Category Archives: motivational

Want Fries with your Hemlock Sandwich?

Trying to take seriously the 4-principle test for communication: True? Kind? Necessary? Clear? Something in the Ethernet world grinds on me about the “Sandwich” Test. I’ll try—true, kind, necessary, clear.

A young Australian wife/mother asked her closed Facebook network (26,000) what they put in their husbands brown bag lunch. She was charged with—“Making a sandwich for your husband is a crime against feminism” and setting feminism back several decades. She was labeled as “a slave and a 1950s housewife.” The daughter of a professional feminist (article author’s phrase) said and published upon finding she was pregnant with a boy: “I felt sick at the thought of something male growing inside of me.”

The spirit of the replies is captured by this: “I was married for 20 years and my favourite packed lunch for my husband was called ‘Get it yourself’ with a side order of ‘I’m not your mother.’”

I can’t quite get a handle on what has been set loose in me by this. Let me be straight with you. I never ask my wife to make me a sandwich. The truth is I love it when she does because she makes a much better sandwich that I do. She adds garnish and care. It is not about bread and baloney; it expresses appreciation and concern for my well-being. My step-mother won my heart with the care she put into peanut butter sandwiches she made for me. Carole’s sandwiches just taste better. Her observation may say it all: “Obviously, these women have not yet met a man for whom she wants to offer the best….”

If feminism rests on the legal scales of a sandwich, the sandwich is a non-issue. It is about hatred for men and the desire that men be erased from the earth. If this defines feminism, then burn your membership card. It marginalizes feminism and makes it an example of worst stereotype.

There is a slice of meanness in me that wants to declare, If wife or any female would say the nasty things about me and sandwiches, I would pack my jar of Skippy peanut butter and sourdough bread in my briefcase and leave the building.

Andy Stanley preached this weekend about “Women submit…husbands love…” from Ephesians 5. Both admonishments were as subversive and counter-culture as anything in the First Century world. Stanley says we are challenged to “Rush to the back of the line.” Not everyone is required to seek to serve each other, just followers of Jesus and those who desire to maintain a great marriage.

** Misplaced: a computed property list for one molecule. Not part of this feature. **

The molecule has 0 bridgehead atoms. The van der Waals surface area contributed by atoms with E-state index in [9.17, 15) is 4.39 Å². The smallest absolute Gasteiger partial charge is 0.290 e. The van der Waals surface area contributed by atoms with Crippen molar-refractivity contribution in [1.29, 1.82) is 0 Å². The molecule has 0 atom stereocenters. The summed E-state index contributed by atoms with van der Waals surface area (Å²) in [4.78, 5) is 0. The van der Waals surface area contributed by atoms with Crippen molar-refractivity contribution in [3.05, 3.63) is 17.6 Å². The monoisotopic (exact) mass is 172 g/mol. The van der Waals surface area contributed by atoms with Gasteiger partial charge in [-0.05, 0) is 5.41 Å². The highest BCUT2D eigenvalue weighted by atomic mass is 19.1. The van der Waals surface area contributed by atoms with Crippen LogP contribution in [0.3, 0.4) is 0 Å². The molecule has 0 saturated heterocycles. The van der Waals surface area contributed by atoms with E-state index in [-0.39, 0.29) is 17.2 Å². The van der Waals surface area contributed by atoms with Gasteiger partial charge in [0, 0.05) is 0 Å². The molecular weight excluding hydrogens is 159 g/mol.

While studying Abraham and his women—Sarah and Hagar—I have understood why Sarah might say, “Fix your own falafel” There are boorish men who earn the kind of contempt that the women above might revert to. What I’m reading in this 21st Century Sandwich hostility is contempt and hatred for all males. That does not end well historically for anyone—for individuals, cultures and nations.

Please allow me: Guys, if you want female fingerprints on your sandwich, go to the pantry several times over the next fifteen minutes. Look around—360—up and down and make a low moan/whimper, then leave the pantry with a loud sign. A loving wife will become concerned and will say, “Can I make you a sandwich?” If that doesn’t work, go to Arby’s.

©2017 D. Dean Benton Dean@Deanbenton.org

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Today’s Underlinings

“In our world, women took care of everything, especially each other, and the art of making each other look good was something that gave us great joy and satisfaction. Lesson one of adulthood was putting the needs or even just the wishes of others before you own and then taking pleasure in making them come to pass.”

Lowcountry Summer, Dorothea Benton Frank, (Wm Morrow, 2010)

That is a pretty good definition of love.

Dean dean@deanbenton.org

Hard to Imagine

In my prep to rewrite Meanderings, I am focusing on how God speaks and how to hear Him and conclude that He is speaking to you. The center of the book is the Abraham and family story which is central to three religions: Judaism, Islam, Christianity.
Genesis 15 finds Abram after he has rescued Lot. Lot leaves his uncle and Abram’s fighting party of 318 go home to their tents in Hebron leaving Abram alone. God has not told Abram his own name. He shows up at Abram’s tent to reassure His follower. It is an extraordinary story. Abram asks God questions. God responds:

“God took Abram outside and said, ‘Look toward heaven and count the stars, if you able…” (Genesis 15:5).

Can you imagine being in conversation (prayer) with God and he takes you by the elbow or puts his hand on your shoulder and says, “Let’s go outside. I have something to show you.” You had asked for an answer or guidance and God says, “I’ll explain and I’ll show you.”